I'm very cautious about what song is playing on the radio just prior to reaching the access point of a long canoe trip, especially a long solo canoe trip. Why? I can absolutely guarantee you its going to be that particular song that will get stuck in your head during a lengthy, mundane and very painful portage; and if it's a song you necessarily don't like, then good luck to you staying sane through it all.
But why is it more likely a bad song in your head; a song you'd never omit to know the words to but for some reason you can recite even beyond the chorus? It's because most cultures have grown to think in simple time. For example: one-two-three go before a race or red light, yellow light and green light at a traffic stop. And it's usually bad songs that follow such a beat.
This idea about simple songs has been around for a long time. If you've seen the film Snow Walker (2005) where the main character is being lead across the Barrenlands by an Inuit woman who is singing a "simple" traditional song over and over again throughout the trek to help the monotonous walking. At one point, the main character can't stand listening to the song anymore and insists he sings a song instead - the song ends up being Pizza Pie (That's Amore). If you consider the song the Inuit woman was singing prior, her song is just as simple as his.
So, it's true a simple beat will get you across the Barrenlands, or a bad portage, but just make sure it's one you enjoy having in your head throughout the trip. Over the span of a 12-day canoe trip last season, my family and I all had different songs running through our heads. My wife, Alana had "Detriot Rock City" by Kiss, I had "Rocky Mountain High" by John Denver, and our daughter, Kyla had "On Top of Spaghetti."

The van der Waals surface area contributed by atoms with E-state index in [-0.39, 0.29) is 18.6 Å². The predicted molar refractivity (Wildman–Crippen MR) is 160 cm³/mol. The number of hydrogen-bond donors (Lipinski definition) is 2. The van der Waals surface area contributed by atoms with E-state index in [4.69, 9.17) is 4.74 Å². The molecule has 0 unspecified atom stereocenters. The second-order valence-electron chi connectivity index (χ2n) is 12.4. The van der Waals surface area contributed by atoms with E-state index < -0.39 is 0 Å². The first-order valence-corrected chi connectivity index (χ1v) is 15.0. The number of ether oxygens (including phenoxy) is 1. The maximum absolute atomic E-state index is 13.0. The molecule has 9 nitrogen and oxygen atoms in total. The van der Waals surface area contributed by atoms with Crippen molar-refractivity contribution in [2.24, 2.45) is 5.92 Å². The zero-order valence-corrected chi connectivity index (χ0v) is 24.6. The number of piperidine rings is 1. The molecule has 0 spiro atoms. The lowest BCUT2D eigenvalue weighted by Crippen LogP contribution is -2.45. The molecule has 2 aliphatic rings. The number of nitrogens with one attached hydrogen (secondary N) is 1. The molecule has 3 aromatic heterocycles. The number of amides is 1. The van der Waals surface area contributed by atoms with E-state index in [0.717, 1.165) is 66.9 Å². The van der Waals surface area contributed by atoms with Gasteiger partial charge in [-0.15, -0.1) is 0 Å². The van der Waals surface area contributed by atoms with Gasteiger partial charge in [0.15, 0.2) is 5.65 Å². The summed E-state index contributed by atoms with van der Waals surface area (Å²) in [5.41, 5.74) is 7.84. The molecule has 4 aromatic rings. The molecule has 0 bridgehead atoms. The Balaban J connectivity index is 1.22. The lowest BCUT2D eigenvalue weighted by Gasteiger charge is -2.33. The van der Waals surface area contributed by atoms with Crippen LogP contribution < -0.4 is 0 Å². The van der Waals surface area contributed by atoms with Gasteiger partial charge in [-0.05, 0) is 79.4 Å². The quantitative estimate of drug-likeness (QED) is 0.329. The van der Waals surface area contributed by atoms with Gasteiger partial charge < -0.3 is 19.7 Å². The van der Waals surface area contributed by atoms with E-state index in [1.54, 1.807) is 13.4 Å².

Here are my favorite and least favorite songs to listen to prior to a trip. Have some fun with it and list yours in the "Discuss Article" section.
Top songs I recommend listening to prior to your trip:
Top songs NOT to listen to on the car stereo prior to your camping trip (or you'll have them in your head the entire trip):
Kevin Callan is the author of 11 books including "The Happy Camper: An Essential Guide to Life Outdoors" and "Wilderness Pleasures" A regular keynote speaker at major North American canoeing and camping expos for over 20 years, he has received three National Magazine Awards and four film awards, including top award at the prestigious Waterwalker Film Festival. Callan lives in Peterborough, Ontario, birthplace of the modern-day canoe.
Running white water contains inherent risks, and every boater should learn to practice proper safety and rescu…
By Tom WatsonAs I watched the National Weather Channel the other night, I scanned the coasts and larger i…
By Tom Watson Living within 600 miles of the Arctic Circle on an island in the North Pacific Ocean ins…